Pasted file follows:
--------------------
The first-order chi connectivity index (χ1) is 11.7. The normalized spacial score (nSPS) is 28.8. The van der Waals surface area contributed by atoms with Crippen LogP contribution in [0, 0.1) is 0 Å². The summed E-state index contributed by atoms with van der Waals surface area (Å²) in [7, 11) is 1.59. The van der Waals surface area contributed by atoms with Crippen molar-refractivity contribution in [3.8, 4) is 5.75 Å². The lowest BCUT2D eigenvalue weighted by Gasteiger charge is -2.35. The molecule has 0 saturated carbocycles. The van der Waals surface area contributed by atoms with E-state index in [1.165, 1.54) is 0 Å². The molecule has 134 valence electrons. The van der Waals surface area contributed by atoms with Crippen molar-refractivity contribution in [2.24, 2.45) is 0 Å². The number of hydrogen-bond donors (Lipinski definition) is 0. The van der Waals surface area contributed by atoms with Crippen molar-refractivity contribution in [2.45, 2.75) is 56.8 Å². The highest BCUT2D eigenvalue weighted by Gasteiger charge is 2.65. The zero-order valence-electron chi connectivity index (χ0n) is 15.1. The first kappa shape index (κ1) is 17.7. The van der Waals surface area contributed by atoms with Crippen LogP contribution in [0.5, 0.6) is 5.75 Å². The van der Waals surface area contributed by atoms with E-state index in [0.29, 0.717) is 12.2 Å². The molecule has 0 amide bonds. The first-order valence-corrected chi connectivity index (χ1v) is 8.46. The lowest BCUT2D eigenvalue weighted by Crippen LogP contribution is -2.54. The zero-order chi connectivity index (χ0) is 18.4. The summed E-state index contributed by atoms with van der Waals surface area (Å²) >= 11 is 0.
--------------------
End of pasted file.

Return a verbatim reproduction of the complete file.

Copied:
The first-order chi connectivity index (χ1) is 11.7. The normalized spacial score (nSPS) is 28.8. The van der Waals surface area contributed by atoms with Crippen LogP contribution in [0, 0.1) is 0 Å². The summed E-state index contributed by atoms with van der Waals surface area (Å²) in [7, 11) is 1.59. The van der Waals surface area contributed by atoms with Crippen molar-refractivity contribution in [3.8, 4) is 5.75 Å². The lowest BCUT2D eigenvalue weighted by Gasteiger charge is -2.35. The molecule has 0 saturated carbocycles. The van der Waals surface area contributed by atoms with E-state index in [1.165, 1.54) is 0 Å². The molecule has 134 valence electrons. The van der Waals surface area contributed by atoms with Crippen molar-refractivity contribution in [2.24, 2.45) is 0 Å². The number of hydrogen-bond donors (Lipinski definition) is 0. The van der Waals surface area contributed by atoms with Crippen molar-refractivity contribution in [2.45, 2.75) is 56.8 Å². The highest BCUT2D eigenvalue weighted by Gasteiger charge is 2.65. The zero-order valence-electron chi connectivity index (χ0n) is 15.1. The first kappa shape index (κ1) is 17.7. The van der Waals surface area contributed by atoms with Crippen LogP contribution in [0.5, 0.6) is 5.75 Å². The van der Waals surface area contributed by atoms with E-state index in [0.29, 0.717) is 12.2 Å². The molecule has 0 amide bonds. The first-order valence-corrected chi connectivity index (χ1v) is 8.46. The lowest BCUT2D eigenvalue weighted by Crippen LogP contribution is -2.54. The zero-order chi connectivity index (χ0) is 18.4. The summed E-state index contributed by atoms with van der Waals surface area (Å²) >= 11 is 0.